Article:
Monthly Archives: November 2014

Guest Blogger: Elise Sammons (UBC Political Science) Simplify and Complicate: The Paradoxical Role of an Educator

I have heard many educators express how much they love the feeling they get when one of their students first understands a new concept, or when a student who has struggled with a skill or idea has finally had a break-through and has learned that skill or comprehended that idea.  In my short teaching experience, I have had a few moments like these and have found them rewarding.  But what I really love about teaching are the moments when I have challenged a student and maybe even left them feeling a little confused about the world.  It’s not that I enjoy stressing out my students; it’s that I think one of the greatest parts of a university education is the chance to be exposed to different ideas and new ways of thinking.   University is a chance to re-evaluate your own opinions, and to give some thought as to why you think the way you do.

Working as a teaching assistant with Vantage has given me the opportunity to more fully reflect on my teaching and learning experiences, and to begin the process of developing my own teaching strategy.  One of the concepts that I have been pondering recently is the idea of a teacher’s role.  Ironically, I have come to the conclusion that two key aspects of a teacher’s role are to simplify things for their students, and to complicate things for their students.   Though these ideas are opposites, I do not think that they are at odds when you consider the role of a teacher as a whole.

Clearly, it is important that teachers simplify concepts for students.  By simplify, I do not mean that a teacher’s role is to dumb-down the material, but rather than teachers explain concepts and illuminate theories by breaking them down for students or providing context or examples that help students to comprehend big ideas.  Teachers should want to impart knowledge to their students, to simplify the course material so that students can understand it. Our students at Vantage, just like many first year students, are dealing with the experience of learning new concepts, adjusting to the expectations and norms at university as compared with high school, and also learning new discipline-specific vocabularies.  They need their Professors and teaching assistants to clearly explain new terms, and to break-down new ideas so that they can make sense of them.  However, I do not think that this is the only role of teachers.

Especially at the university level, students should be called upon to think critically, to question some of their own assumptions, and some of the assumptions in the material that they are learning.  I think as a teacher assistant, I have a responsibility to encourage my students to explore their own ideas, and to invite them into some of the debates that exist within Political Science.  In my own undergraduate experience, I had the experience of taking courses with a Professor who had a knack for reducing complex ideas and case studies from international relations down to four or five bullet points.  He was excellent at explaining ideas in a way that made sense, and made them easy to memorize.  However, I was left wondering about what was never said.  I never felt as though it was okay for me to have a different opinion, and I knew that the world I saw around me was nowhere near as neat and tidy as the explanations he offered.  It made me wonder if political science dealt with the real world or some bizarre parallel universe that was far less complex.  I found that the courses that got me really excited about political science and academia were the courses that acknowledged the complexities of the real world, and encouraged me to engage with some of the debates within the discipline.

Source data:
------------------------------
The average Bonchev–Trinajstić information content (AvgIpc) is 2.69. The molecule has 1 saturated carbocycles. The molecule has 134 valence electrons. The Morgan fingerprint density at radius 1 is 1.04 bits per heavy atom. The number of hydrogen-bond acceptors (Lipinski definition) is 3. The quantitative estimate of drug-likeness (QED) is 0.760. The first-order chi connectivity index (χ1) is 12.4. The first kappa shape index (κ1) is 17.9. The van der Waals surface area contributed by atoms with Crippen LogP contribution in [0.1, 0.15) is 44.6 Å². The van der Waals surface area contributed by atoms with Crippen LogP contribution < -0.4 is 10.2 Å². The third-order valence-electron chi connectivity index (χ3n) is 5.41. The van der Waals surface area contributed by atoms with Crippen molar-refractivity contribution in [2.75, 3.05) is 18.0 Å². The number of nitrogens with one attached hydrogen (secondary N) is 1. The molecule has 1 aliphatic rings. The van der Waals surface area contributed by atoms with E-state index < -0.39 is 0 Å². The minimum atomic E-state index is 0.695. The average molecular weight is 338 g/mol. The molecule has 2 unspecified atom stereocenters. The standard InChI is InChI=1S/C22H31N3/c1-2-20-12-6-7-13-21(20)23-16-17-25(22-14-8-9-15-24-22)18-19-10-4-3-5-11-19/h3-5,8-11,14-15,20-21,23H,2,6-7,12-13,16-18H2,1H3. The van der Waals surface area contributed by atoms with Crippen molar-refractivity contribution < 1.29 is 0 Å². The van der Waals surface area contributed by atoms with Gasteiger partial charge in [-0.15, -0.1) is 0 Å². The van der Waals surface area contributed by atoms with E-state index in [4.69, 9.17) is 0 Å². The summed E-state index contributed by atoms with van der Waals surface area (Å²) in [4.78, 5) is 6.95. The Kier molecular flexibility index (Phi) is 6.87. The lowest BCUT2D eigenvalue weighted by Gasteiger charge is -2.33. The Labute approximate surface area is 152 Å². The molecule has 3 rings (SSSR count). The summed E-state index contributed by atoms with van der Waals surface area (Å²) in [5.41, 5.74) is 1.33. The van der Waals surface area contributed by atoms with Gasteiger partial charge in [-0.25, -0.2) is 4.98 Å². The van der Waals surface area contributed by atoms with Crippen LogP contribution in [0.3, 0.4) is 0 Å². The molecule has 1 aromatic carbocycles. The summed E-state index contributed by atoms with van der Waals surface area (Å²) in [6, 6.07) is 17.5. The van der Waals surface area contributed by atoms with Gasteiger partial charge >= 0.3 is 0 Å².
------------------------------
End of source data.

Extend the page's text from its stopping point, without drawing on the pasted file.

As I continue to reflect on this idea of the responsibility of a teacher to offer understanding and knowledge, versus the responsibility of a teacher to address the complexities of our world, and to invite students to explore these complexities, I am searching for a balance.  I am aware that some students are more interested in having the concepts of political science simplified.  They may have less background knowledge, or less interest in the subject matter; they may simply want to get through this class and earn a passing grade.  Other students, whether because they have a pre-existing interest or some prior training in the subject, may be ready for more, and may just be waiting to be engaged in a deeper conversation that will provide them with valuable ideas and skills to understanding the real world around them.  All students have a right to understand the basic concepts of the course and should have the opportunity to gain that knowledge, but even students who are in the class simply because it is required, may find that they become engaged with and excited about the material because their teachers took the time to challenge the students’ assumptions and to encourage them to think critically about the world in which they live.

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